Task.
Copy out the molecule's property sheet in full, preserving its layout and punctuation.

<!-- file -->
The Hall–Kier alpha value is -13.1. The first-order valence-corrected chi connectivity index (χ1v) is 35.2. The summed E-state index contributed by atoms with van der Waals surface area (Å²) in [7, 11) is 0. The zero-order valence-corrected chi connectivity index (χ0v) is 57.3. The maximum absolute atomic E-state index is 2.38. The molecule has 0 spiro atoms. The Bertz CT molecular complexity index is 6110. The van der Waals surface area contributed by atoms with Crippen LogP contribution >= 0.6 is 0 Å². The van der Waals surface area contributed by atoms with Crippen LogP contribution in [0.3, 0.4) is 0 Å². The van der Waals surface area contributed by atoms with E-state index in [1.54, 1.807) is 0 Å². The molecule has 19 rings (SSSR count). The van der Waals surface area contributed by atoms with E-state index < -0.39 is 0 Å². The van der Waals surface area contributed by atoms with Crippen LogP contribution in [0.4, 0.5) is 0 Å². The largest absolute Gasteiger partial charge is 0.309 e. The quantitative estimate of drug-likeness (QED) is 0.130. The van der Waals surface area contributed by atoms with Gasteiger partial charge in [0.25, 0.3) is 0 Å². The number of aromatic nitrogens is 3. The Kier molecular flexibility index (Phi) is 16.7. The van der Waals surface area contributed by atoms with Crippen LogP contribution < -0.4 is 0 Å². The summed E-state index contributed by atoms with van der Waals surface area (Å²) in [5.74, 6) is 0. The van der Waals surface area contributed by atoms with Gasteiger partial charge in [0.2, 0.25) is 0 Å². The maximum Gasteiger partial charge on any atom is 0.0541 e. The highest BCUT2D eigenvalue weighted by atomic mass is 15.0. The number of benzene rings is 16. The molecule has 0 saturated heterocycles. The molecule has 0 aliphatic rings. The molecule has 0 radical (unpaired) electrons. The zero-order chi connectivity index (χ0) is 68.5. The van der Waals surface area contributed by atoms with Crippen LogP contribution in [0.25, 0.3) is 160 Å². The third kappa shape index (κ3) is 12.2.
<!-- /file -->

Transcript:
The Hall–Kier alpha value is -13.1. The first-order valence-corrected chi connectivity index (χ1v) is 35.2. The summed E-state index contributed by atoms with van der Waals surface area (Å²) in [7, 11) is 0. The zero-order valence-corrected chi connectivity index (χ0v) is 57.3. The maximum absolute atomic E-state index is 2.38. The molecule has 0 spiro atoms. The Bertz CT molecular complexity index is 6110. The van der Waals surface area contributed by atoms with Crippen LogP contribution >= 0.6 is 0 Å². The van der Waals surface area contributed by atoms with Crippen LogP contribution in [0.3, 0.4) is 0 Å². The van der Waals surface area contributed by atoms with E-state index in [1.54, 1.807) is 0 Å². The molecule has 19 rings (SSSR count). The van der Waals surface area contributed by atoms with E-state index < -0.39 is 0 Å². The van der Waals surface area contributed by atoms with Crippen LogP contribution in [0.4, 0.5) is 0 Å². The largest absolute Gasteiger partial charge is 0.309 e. The quantitative estimate of drug-likeness (QED) is 0.130. The van der Waals surface area contributed by atoms with Gasteiger partial charge in [0.25, 0.3) is 0 Å². The number of aromatic nitrogens is 3. The Kier molecular flexibility index (Phi) is 16.7. The van der Waals surface area contributed by atoms with Crippen LogP contribution < -0.4 is 0 Å². The summed E-state index contributed by atoms with van der Waals surface area (Å²) in [5.74, 6) is 0. The van der Waals surface area contributed by atoms with Gasteiger partial charge in [0.2, 0.25) is 0 Å². The maximum Gasteiger partial charge on any atom is 0.0541 e. The highest BCUT2D eigenvalue weighted by atomic mass is 15.0. The number of benzene rings is 16. The molecule has 0 saturated heterocycles. The molecule has 0 aliphatic rings. The molecule has 0 radical (unpaired) electrons. The zero-order chi connectivity index (χ0) is 68.5. The van der Waals surface area contributed by atoms with Crippen LogP contribution in [0.25, 0.3) is 160 Å². The third kappa shape index (κ3) is 12.2.